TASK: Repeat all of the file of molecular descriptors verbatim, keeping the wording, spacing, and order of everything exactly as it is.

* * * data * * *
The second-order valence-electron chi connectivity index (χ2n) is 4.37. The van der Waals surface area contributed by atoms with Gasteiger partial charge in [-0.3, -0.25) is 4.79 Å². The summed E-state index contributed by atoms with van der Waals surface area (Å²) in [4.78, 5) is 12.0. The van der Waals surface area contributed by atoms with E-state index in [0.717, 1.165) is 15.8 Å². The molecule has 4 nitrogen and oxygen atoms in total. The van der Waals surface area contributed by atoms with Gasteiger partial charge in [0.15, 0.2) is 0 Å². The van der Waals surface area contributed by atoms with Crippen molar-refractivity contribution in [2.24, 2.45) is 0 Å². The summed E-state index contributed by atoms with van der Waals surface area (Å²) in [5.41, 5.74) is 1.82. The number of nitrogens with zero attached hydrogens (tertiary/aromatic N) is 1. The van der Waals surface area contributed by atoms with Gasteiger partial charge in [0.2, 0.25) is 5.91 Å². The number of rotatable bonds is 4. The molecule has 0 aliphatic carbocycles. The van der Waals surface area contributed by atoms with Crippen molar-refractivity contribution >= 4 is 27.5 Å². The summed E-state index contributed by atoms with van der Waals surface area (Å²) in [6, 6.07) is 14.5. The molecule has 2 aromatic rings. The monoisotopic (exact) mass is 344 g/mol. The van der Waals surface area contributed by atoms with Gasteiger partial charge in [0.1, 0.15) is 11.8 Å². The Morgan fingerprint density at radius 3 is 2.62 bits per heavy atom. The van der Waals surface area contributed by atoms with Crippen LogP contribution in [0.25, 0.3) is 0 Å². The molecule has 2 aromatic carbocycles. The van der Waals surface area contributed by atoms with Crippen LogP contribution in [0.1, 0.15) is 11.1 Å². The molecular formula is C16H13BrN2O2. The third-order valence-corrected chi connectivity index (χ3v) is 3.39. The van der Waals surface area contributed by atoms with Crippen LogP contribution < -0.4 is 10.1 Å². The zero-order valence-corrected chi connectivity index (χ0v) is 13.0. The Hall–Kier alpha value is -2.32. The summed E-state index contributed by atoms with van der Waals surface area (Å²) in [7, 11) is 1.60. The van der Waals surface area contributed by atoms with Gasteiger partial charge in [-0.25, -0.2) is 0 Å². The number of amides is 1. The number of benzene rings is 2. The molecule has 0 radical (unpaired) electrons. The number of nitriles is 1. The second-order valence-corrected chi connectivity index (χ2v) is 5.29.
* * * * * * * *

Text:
The second-order valence-electron chi connectivity index (χ2n) is 4.37. The van der Waals surface area contributed by atoms with Gasteiger partial charge in [-0.3, -0.25) is 4.79 Å². The summed E-state index contributed by atoms with van der Waals surface area (Å²) in [4.78, 5) is 12.0. The van der Waals surface area contributed by atoms with E-state index in [0.717, 1.165) is 15.8 Å². The molecule has 4 nitrogen and oxygen atoms in total. The van der Waals surface area contributed by atoms with Gasteiger partial charge in [0.15, 0.2) is 0 Å². The van der Waals surface area contributed by atoms with Crippen molar-refractivity contribution in [2.24, 2.45) is 0 Å². The summed E-state index contributed by atoms with van der Waals surface area (Å²) in [5.41, 5.74) is 1.82. The number of nitrogens with zero attached hydrogens (tertiary/aromatic N) is 1. The van der Waals surface area contributed by atoms with Gasteiger partial charge in [0.2, 0.25) is 5.91 Å². The number of rotatable bonds is 4. The molecule has 0 aliphatic carbocycles. The van der Waals surface area contributed by atoms with Crippen molar-refractivity contribution >= 4 is 27.5 Å². The summed E-state index contributed by atoms with van der Waals surface area (Å²) in [6, 6.07) is 14.5. The molecule has 2 aromatic rings. The monoisotopic (exact) mass is 344 g/mol. The van der Waals surface area contributed by atoms with Gasteiger partial charge in [0.1, 0.15) is 11.8 Å². The Morgan fingerprint density at radius 3 is 2.62 bits per heavy atom. The van der Waals surface area contributed by atoms with Crippen LogP contribution in [0.25, 0.3) is 0 Å². The molecule has 2 aromatic carbocycles. The van der Waals surface area contributed by atoms with Crippen LogP contribution in [0.1, 0.15) is 11.1 Å². The molecular formula is C16H13BrN2O2. The third-order valence-corrected chi connectivity index (χ3v) is 3.39. The van der Waals surface area contributed by atoms with Crippen LogP contribution < -0.4 is 10.1 Å². The zero-order valence-corrected chi connectivity index (χ0v) is 13.0. The Hall–Kier alpha value is -2.32. The summed E-state index contributed by atoms with van der Waals surface area (Å²) in [7, 11) is 1.60. The van der Waals surface area contributed by atoms with Gasteiger partial charge in [-0.25, -0.2) is 0 Å². The number of amides is 1. The number of benzene rings is 2. The molecule has 0 radical (unpaired) electrons. The number of nitriles is 1. The second-order valence-corrected chi connectivity index (χ2v) is 5.29.